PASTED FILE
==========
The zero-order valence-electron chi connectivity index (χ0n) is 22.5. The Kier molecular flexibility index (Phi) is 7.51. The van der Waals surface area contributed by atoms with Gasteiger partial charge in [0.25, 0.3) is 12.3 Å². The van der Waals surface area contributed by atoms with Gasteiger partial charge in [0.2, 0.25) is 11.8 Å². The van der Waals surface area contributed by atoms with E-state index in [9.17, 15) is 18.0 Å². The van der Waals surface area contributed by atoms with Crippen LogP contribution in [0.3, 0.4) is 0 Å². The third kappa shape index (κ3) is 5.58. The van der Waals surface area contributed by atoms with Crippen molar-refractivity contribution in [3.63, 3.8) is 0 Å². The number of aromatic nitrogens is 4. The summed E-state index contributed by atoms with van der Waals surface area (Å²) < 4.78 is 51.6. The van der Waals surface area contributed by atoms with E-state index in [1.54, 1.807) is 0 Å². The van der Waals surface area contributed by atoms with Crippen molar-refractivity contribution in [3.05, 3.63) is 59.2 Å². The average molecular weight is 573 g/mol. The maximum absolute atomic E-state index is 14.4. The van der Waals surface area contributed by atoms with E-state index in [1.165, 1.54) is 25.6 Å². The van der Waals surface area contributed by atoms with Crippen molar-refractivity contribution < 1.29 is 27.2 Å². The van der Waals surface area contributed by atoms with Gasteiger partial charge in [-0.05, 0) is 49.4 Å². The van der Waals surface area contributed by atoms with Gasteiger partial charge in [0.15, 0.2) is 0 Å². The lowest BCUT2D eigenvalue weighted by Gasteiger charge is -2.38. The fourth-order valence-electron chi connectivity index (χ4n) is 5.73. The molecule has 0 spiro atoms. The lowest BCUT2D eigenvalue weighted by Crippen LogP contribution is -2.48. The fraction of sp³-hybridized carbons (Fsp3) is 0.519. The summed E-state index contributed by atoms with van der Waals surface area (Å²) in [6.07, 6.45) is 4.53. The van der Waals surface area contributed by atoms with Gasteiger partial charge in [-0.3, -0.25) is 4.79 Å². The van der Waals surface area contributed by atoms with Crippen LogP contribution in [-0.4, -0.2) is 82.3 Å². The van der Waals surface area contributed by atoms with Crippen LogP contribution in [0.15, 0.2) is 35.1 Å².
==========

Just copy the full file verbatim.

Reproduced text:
The zero-order valence-electron chi connectivity index (χ0n) is 22.5. The Kier molecular flexibility index (Phi) is 7.51. The van der Waals surface area contributed by atoms with Gasteiger partial charge in [0.25, 0.3) is 12.3 Å². The van der Waals surface area contributed by atoms with Gasteiger partial charge in [0.2, 0.25) is 11.8 Å². The van der Waals surface area contributed by atoms with E-state index in [9.17, 15) is 18.0 Å². The van der Waals surface area contributed by atoms with Crippen LogP contribution in [0.3, 0.4) is 0 Å². The third kappa shape index (κ3) is 5.58. The van der Waals surface area contributed by atoms with Crippen molar-refractivity contribution in [3.63, 3.8) is 0 Å². The number of aromatic nitrogens is 4. The summed E-state index contributed by atoms with van der Waals surface area (Å²) < 4.78 is 51.6. The van der Waals surface area contributed by atoms with E-state index in [1.54, 1.807) is 0 Å². The van der Waals surface area contributed by atoms with Crippen molar-refractivity contribution in [3.05, 3.63) is 59.2 Å². The average molecular weight is 573 g/mol. The maximum absolute atomic E-state index is 14.4. The van der Waals surface area contributed by atoms with E-state index in [1.165, 1.54) is 25.6 Å². The van der Waals surface area contributed by atoms with Crippen molar-refractivity contribution < 1.29 is 27.2 Å². The van der Waals surface area contributed by atoms with Gasteiger partial charge in [-0.05, 0) is 49.4 Å². The van der Waals surface area contributed by atoms with Gasteiger partial charge in [0.15, 0.2) is 0 Å². The lowest BCUT2D eigenvalue weighted by Gasteiger charge is -2.38. The fourth-order valence-electron chi connectivity index (χ4n) is 5.73. The molecule has 0 spiro atoms. The lowest BCUT2D eigenvalue weighted by Crippen LogP contribution is -2.48. The fraction of sp³-hybridized carbons (Fsp3) is 0.519. The summed E-state index contributed by atoms with van der Waals surface area (Å²) in [6.07, 6.45) is 4.53. The van der Waals surface area contributed by atoms with Gasteiger partial charge in [-0.3, -0.25) is 4.79 Å². The van der Waals surface area contributed by atoms with Crippen LogP contribution in [-0.4, -0.2) is 82.3 Å². The van der Waals surface area contributed by atoms with Crippen LogP contribution in [0.15, 0.2) is 35.1 Å².